Catch-22 tells the story of Yossarian, a bombardier with the US Army Air Corps during WWII. Yossarian becomes convinced that the military will never let him go home as they keep raising the required number of missions – so he seeks another way out. In 2011, we finally found my grandfather’s war diary; this was the diary my father always said I should compare to Catch-22. What followed was years of research and a realization that Papa Julie’s World War II story was known by millions, but somehow eluded those of us closest to him.
After the missions to Avignon (see last post), Yossarian was ever more determined to not get killed in combat. Bologna was a strategic location serving as a hub of transportation facilities for the Germans. Like the other members of the squadron, Yossarian knew Bologna to be a very dangerous target and given these risks he was ready to do whatever he could to not go there.
Yossarian had extra time to mire in the risks that would be faced over Bologna, as rain in Bologna delayed the mission to the following day.
Clevinger points out to Yossarian that if only the bomb line on the map in the intelligence tent were moved to indicate that Bologna was in control of the Allied troops, the mission would have to be cancelled to avoid hitting friendly troops. Yossarian does just that. As noted in Catch-22,
“In the middle of the night Yossarian knocked on wood, crossed his fingers, and tiptoed out of his tent to move the bomb line up over Bologna.”Catch-22, Ch. 12, page 123
To avoid subsequent missions to Bologna, Yossarian employs tactics including sabotaging his own plane’s intercom to create a reason to turn back and puts soap in the mashed potatoes to poison the crews so they would be unable to fly.
With only seven missions to go to hit the 60 mission limit, Lt. Fish was determined to keep himself out of harms way.
Due to its importance, the troops knew Bologna would be heavily guarded. As was said in the 487th Bomb Squadron’s September 1944 War Diary,
“… Crews were happy to have this target behind them as they had anticipated heavy flak”
The 488th Bomb Squadron’s diary reflected a similar sentiment:
The missions to the Rimini Fuel and Ammo dump in Bologna took place between September 14th and 18th, 1944. The first mission scheduled on September 14th was Lt. Fish’s 54th mission and Lt. Heller’s 48th mission.
Like Yossarian, Lt. Fish noted in his mission diary that he couldn’t drop his bombs due to bad weather. The bad weather provided a reprieve for the soldiers. As noted in the War Diary of the 488th Bomb Squadron,
“(the planes from the first mission) returned with their bombs due to bad weather over the target. Had second mission scheduled to Bologna called off. Everyone felt better.”
As luck would have it, Lt. Fish had a trip planned that week. We may never know if he was actively working to avoid Bologna, but instead of flying on the ensuing missions there, he was checking out the sights described in his ‘Soldier’s Guide to Rome’. The book’s forward discussed the importance of Rome,
“Let us remember that Rome is the first capital city to be entered by us in our task of liberating Europe. Rome is the heritage of all the world and not only Italy – Rome is the fountain of civilization. The eyes of all the world are upon our actions in the “Eternal City”, and we will show the world by our example the high standard of conduct and bearing of our victorious Allied Armies.”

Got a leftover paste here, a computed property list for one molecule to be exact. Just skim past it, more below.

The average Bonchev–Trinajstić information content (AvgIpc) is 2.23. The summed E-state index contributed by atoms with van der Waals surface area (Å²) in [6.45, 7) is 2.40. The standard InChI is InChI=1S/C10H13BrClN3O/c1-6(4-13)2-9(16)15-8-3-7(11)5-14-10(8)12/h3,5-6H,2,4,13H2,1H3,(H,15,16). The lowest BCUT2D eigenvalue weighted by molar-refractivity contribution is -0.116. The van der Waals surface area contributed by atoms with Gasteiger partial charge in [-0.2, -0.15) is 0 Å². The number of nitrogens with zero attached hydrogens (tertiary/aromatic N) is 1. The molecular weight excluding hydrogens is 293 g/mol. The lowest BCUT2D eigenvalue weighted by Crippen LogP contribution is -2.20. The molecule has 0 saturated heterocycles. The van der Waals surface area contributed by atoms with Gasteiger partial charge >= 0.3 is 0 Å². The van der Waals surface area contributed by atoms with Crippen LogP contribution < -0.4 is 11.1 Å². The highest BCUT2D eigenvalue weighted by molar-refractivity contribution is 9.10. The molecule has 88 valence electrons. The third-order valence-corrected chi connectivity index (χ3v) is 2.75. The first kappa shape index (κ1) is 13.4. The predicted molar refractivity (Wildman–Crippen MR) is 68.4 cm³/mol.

To summarize the main missions in Catch-22:
- La Spezia and Ferrara were during the time when “Yossarian was brave” and Lt. Fish received was awarded a unit citation for the La Spezia mission and like Yossarian, received the Distinguished Flying Cross for the mission targeting Ferrara.
- Avignon is the “mission on which Yossarian lost his nerve”, and was indeed a very rough mission for both Lt. Heller and Lt. Fish, their 37th and 40th missions respectively.
- Bologna (as discussed in this post) is the first instance where Yossarian actively seeks to avoid participating on a mission. Like Yossarian, Lt. Fish found a way to avoid these dangerous missions.
Simply avoiding missions would not be enough to get Yossarian or Lt. Fish home, additional measures would soon be necessary.
3 thoughts on “Bologna: A good time to go see Rome”
Fascinating! It is evident that you have researched your grandfather’s journal in microscopic detail and compared it to Catch-22’s storyline. Truly inspiring and well thought out! I look forward to reading the next chapter!
Dear Jonathan, I was very touched to learn about the war story of your grandfather, my uncle Julie. We always knew that he was a bombardier in the War, but that is all we knew. We also knew that the stress of his years in the war probably contributed to the early death of my Grandmother Helen for whom your uncle Nelson and I are named. I just returned from a trip to Normandy, having spent time at the Normandy beaches and the American cemetery. We learned the stories of so many soldiers, all heroes, who never talked about what happened. Your research is admirable and we are all proud to be related to Julius Fish! Best regards to you and your family, Your Cousin, Natalie Fisher Ruoff.
Hi Natalie – Thanks so much for your message! I would love to discuss with you further. Do you happen to have any of the letters Papa Julie wrote to your father during the war? Please send me a message at firstname.lastname@example.org so we can exchange contact info. Best, Jonathan